A key strategy behind acquisitions has been ACE’s resolve to expand into emerging markets, where younger, upwardly mobile societies offer higher profits than the mature, lower-margin markets of the developed world. “Evan recognized the importance of the rise in the middle class in emerging markets like Thailand, Mexico and Brazil as a driver of growth,” Fink says.

But all these previous acquisitions amount to only a fraction of the Chubb deal, announced on July 1. In one fell swoop, ACE raised its gross premiums written from $23.4 billion to $37 billion. The merged companies are complementary in many of their business lines. ACE has a much larger footprint abroad; in the U.S. the firm is more focused on large corporate accounts and high-net-worth individuals. Chubb also is known for catering to affluent clients but is stronger than ACE in the middle-market companies and personal lines businesses. Both insurers are known for their conservative investment portfolios. Their combined ratios — 87.2 percent for ACE and 87.5 percent for Chubb for the first three quarters of 2015 — place them among the industry leaders. “We both put underwriting on a pedestal,” Greenberg says. By contrast, AIG’s combined ratio for the first nine months of 2015 was 99.6.

But for a merger this large, execution risks are high. “It’s going to be intense, with a lot of heavy lifting,” says Joshua Stirling, a New York–based insurance analyst at Sanford C. Bernstein & Co. “This is a merger of two big companies that will have to work through their differences in culture, systems, duplicative operations and staff.”

In the months following the announcement of the deal, there’s already been at least one high-profile case of a senior Chubb executive jumping ship rather than accepting a different position in the merged entity. Still on the minds of many analysts is the $70 billion 1998 merger of Citicorp and Travelers, which broke apart four years later.

Greenberg readily acknowledges the risks. “It’s one thing to buy Chubb; it’s another thing to integrate them well,” he says. “One of the real questions for me was, Is my company ready for this, and can we as a management team handle this? And I feel very confident we can.”

Evan Greenberg was born confident. With his father, Hank, perhaps the most iconic figure in the insurance world and his older brother, Jeffrey, in the business as well, Evan’s destiny was set. He did have youthful detours: After finishing high school at 17, he traveled around the U.S. for three years doing odd jobs, the longest as a cook in a Colorado nursing home. He never received a post–high school degree, though he briefly attended New York University and the College of Insurance.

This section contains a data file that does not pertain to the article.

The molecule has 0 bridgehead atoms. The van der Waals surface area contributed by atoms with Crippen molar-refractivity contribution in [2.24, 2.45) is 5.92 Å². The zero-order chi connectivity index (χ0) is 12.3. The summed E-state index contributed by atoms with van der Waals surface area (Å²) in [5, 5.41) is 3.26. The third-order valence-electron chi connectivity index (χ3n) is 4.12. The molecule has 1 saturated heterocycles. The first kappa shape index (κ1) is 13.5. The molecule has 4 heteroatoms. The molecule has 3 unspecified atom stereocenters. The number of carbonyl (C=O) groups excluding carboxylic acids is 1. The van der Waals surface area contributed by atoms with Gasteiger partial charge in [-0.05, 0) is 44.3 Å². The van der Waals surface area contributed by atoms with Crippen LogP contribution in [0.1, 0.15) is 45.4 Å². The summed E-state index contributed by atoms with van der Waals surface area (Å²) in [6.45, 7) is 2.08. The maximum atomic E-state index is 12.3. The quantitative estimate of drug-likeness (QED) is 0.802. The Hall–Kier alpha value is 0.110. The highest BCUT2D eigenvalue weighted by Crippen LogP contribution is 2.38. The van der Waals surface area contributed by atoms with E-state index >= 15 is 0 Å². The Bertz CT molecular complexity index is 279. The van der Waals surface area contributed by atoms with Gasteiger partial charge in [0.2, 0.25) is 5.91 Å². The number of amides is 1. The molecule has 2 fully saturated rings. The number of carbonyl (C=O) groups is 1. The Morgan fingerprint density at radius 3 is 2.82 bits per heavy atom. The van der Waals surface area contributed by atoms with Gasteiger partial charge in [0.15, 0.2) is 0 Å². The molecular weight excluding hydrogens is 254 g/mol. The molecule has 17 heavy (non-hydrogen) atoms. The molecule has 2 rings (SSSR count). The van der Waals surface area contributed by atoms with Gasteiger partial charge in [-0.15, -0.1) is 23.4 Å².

In 1975, Greenberg, then only 20, accepted a $7,800 annual salary to rate automobile policies for New Hampshire Insurance Co. (later acquired by AIG). A few months later he joined AIG as an underwriter in its A&H business; he spent the next 25 years there, working his way up to president and chief operating officer, and heir apparent to his father.

“I’m a product of that upbringing at AIG,” Greenberg says. “Underwriting was everything. There was never a greater insurance company.”

Former colleagues remember him as driven. “If you don’t like high-performance, high-expectation, relentless pursuit, then you probably wouldn’t want to work for Evan,” says Daniel Glaser, CEO of Marsh & McLennan Cos. and an AIG executive during Greenberg’s last year at the firm. “You cannot outwork him.”

But when it became clear that Hank Greenberg had no intention of retiring any time soon, Evan stunned the insurance world by abruptly resigning from AIG. For 15 months he moped. Other insurers hesitated to contact him, fearing they could not offer him anything comparable to the lofty post he had vacated. The exception was ACE, whose chief executive at the time, Brian Duperreault, was another AIG alumnus; he pursued Greenberg relentlessly for more than a year.

The September 11, 2001, attacks persuaded Greenberg to finally accept Duperreault’s invitation to join ACE as vice chairman. The terrorist assault led to a huge withdrawal of global insurance capacity. But ACE, incorporated in the Cayman Islands with headquarters in Bermuda, had just raised more than $1 billion to deploy. “So when 9/11 happened, I called Evan again and said, ‘We have a once-in-a-lifetime opportunity, and I’d hate to have you miss it,’” recalls Duperreault, now CEO of Bermuda-based Hamilton Insurance Group.